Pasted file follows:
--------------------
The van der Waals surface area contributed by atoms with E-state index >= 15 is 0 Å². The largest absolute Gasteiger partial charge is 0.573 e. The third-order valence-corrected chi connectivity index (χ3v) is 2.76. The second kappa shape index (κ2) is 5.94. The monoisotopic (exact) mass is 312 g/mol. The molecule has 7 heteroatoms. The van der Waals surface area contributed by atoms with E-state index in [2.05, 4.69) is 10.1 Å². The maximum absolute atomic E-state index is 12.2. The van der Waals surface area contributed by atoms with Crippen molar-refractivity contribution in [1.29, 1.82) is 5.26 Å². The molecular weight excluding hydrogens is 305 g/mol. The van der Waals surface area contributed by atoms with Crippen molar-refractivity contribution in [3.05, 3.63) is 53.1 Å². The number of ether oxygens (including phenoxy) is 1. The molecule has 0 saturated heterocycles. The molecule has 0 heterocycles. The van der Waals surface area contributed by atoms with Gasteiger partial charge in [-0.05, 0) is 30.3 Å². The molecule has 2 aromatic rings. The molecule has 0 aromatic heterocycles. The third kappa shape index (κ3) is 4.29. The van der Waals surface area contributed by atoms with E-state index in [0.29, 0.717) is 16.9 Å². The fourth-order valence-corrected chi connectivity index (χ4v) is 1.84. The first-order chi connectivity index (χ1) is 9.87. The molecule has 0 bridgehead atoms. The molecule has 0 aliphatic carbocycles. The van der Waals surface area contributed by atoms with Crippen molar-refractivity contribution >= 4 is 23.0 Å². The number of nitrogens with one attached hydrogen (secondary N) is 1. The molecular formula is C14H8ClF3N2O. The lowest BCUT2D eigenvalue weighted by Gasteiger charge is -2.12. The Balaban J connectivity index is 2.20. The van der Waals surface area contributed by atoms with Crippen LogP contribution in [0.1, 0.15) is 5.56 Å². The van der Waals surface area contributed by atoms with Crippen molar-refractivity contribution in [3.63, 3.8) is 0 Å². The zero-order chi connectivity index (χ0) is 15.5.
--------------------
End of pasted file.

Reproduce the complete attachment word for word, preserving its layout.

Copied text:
The van der Waals surface area contributed by atoms with E-state index >= 15 is 0 Å². The largest absolute Gasteiger partial charge is 0.573 e. The third-order valence-corrected chi connectivity index (χ3v) is 2.76. The second kappa shape index (κ2) is 5.94. The monoisotopic (exact) mass is 312 g/mol. The molecule has 7 heteroatoms. The van der Waals surface area contributed by atoms with E-state index in [2.05, 4.69) is 10.1 Å². The maximum absolute atomic E-state index is 12.2. The van der Waals surface area contributed by atoms with Crippen molar-refractivity contribution in [1.29, 1.82) is 5.26 Å². The molecular weight excluding hydrogens is 305 g/mol. The van der Waals surface area contributed by atoms with Crippen molar-refractivity contribution in [3.05, 3.63) is 53.1 Å². The number of ether oxygens (including phenoxy) is 1. The molecule has 0 saturated heterocycles. The molecule has 0 heterocycles. The van der Waals surface area contributed by atoms with Gasteiger partial charge in [-0.05, 0) is 30.3 Å². The molecule has 2 aromatic rings. The molecule has 0 aromatic heterocycles. The third kappa shape index (κ3) is 4.29. The van der Waals surface area contributed by atoms with E-state index in [0.29, 0.717) is 16.9 Å². The fourth-order valence-corrected chi connectivity index (χ4v) is 1.84. The first-order chi connectivity index (χ1) is 9.87. The molecule has 0 bridgehead atoms. The molecule has 0 aliphatic carbocycles. The van der Waals surface area contributed by atoms with Crippen molar-refractivity contribution >= 4 is 23.0 Å². The number of nitrogens with one attached hydrogen (secondary N) is 1. The molecular formula is C14H8ClF3N2O. The lowest BCUT2D eigenvalue weighted by Gasteiger charge is -2.12. The Balaban J connectivity index is 2.20. The van der Waals surface area contributed by atoms with Crippen LogP contribution in [0.1, 0.15) is 5.56 Å². The van der Waals surface area contributed by atoms with Crippen molar-refractivity contribution in [3.63, 3.8) is 0 Å². The zero-order chi connectivity index (χ0) is 15.5.